One of my sixth great grandfathers was a Scottish nobleman, James Duff, Earl Fife of Banffshire (1729–1809). He had at least three illegitimate children, my fifth great grandfather William Duff (1754–1795), his brother James, and a daughter called Jean.

James Duff acknowledged them as his own and all three received a good education at his expense.

William Duff was sent to the Royal Military Academy Woolwich in southeast London, a training college for officers of the Royal Artillery and Royal Engineers. On 11 December 1770, William graduated with a commission as Lieutenant in the 7th Royal Fusiliers.

On 15 April 1773, William Duff embarked with his regiment for Canada, the journey taking 11 weeks. He was still in Canada when the American Revolutionary War began in 1775.

When in that year American forces invaded Canada, most of Duff’s regiment was forced to surrender. He was taken prisoner in the capture of Fort Chambly by Rebels on 18 October, and though it was hoped that he might soon be returned in an exchange of prisoners he was not released until early 1777.

The King’s Color of the British Seventh Regiment of Foot. It was captured by American forces at Fort Chambly, Canada, in October of 1775. As the first flag captured by the new American Army it was sent to Congress as a trophy. It is now in the West Point Museum. (Photo from West Point Museum Facebook page).
Fort Chambly in the 1840s. Image from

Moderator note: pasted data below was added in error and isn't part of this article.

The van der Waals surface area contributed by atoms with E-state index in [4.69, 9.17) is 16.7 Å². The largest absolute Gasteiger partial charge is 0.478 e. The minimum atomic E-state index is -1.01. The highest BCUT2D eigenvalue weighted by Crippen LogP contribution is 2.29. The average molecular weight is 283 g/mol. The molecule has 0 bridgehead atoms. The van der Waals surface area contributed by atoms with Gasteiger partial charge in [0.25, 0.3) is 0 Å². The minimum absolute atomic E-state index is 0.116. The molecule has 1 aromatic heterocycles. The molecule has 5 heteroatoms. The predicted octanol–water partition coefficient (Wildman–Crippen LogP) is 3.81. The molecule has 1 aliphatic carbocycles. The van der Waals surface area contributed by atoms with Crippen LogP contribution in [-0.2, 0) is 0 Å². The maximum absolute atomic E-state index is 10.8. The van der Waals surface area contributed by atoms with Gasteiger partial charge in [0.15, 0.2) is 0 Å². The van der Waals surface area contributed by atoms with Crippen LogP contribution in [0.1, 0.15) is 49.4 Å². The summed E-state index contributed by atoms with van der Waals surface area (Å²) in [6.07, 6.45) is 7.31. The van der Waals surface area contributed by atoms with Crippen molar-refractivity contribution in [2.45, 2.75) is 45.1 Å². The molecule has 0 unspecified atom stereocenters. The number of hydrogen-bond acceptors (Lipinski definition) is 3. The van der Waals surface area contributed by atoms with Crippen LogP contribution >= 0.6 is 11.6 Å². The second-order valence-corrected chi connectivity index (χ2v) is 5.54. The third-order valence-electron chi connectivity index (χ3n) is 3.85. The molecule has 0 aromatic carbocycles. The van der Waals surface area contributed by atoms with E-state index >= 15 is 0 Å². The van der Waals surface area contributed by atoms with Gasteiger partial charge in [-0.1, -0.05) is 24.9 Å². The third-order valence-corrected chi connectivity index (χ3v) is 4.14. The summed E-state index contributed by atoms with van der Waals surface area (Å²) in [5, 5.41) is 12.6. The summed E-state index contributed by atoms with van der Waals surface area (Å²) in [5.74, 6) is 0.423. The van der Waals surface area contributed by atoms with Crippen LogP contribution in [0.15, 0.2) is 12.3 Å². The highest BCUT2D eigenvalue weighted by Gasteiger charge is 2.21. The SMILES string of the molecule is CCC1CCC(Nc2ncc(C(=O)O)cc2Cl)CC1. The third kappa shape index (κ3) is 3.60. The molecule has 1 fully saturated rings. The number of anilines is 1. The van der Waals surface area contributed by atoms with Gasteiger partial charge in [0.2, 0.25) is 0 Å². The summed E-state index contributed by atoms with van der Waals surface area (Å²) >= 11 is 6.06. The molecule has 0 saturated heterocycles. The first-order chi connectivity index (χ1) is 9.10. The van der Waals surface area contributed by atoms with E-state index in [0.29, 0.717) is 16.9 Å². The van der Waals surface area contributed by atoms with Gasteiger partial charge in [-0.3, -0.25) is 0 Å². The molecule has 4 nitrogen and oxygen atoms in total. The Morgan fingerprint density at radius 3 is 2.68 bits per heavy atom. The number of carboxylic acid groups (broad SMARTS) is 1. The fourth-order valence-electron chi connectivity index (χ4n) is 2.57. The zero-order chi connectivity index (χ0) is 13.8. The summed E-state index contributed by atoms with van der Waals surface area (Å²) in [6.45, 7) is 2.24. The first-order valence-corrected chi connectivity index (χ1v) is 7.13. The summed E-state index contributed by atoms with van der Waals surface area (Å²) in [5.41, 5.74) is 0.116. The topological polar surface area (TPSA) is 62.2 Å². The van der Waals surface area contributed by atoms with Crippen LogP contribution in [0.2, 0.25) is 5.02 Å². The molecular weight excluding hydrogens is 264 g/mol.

In February 1777 he wrote to his father from Staten Island, New York, about the purchase of a company in a regiment. William left the 7th Regiment and on 9 April 1777 was promoted to captain in the 26th Regiment of Foot (the Cameronians). Men of the 7th and the 26th regiments had been together at Fort Chambly.

On 4 January 1786 Duff was promoted to Major; at that time the 26th Foot were stationed in Ireland.

On 9 April 1787 at Redmarshall, county Durham, Major Duff of the 26th Regiment married Dorothy Skelly (1768–1840), of Yarm a few miles south. She was the daughter of a naval Officer, the late Captain Gordon Skelly.

In May 1787 William and his new wife sailed for Quebec, where he was put in command of the regimental headquarters. In 1789 the regiment moved, first to Montreal, and then in 1790 to frontier posts along the Niagara River. In 1792 the regiment moved back to St. John’s (Fort Saint-Jean) in Quebec.

A view of St. John’s (Saint-Jean, Québec) upon the River Sorell (Rivière Richelieu), Taken in the Year 1776. Image from the Toronto Public Library.
A southwest view of St. John’s, Quebec about 1790. Image from Toronto Public Library.

In 1790 Dorothy gave birth to their daughter Sophia Duff. She was my fourth great grandmother.

William Duff retired from the army in March 1793. On 5 July 1795 he died aged 41 at Fulford, near York.


(I had relatives on the other side of the American Revolutionary war too: George III: my part in his downfall)

  • Carter, Thomas (1867). Historical Record of the Twenty-Sixth, or Cameronian Regiment. London: W.O. Mitchell. p. 84 and pages 94 ff.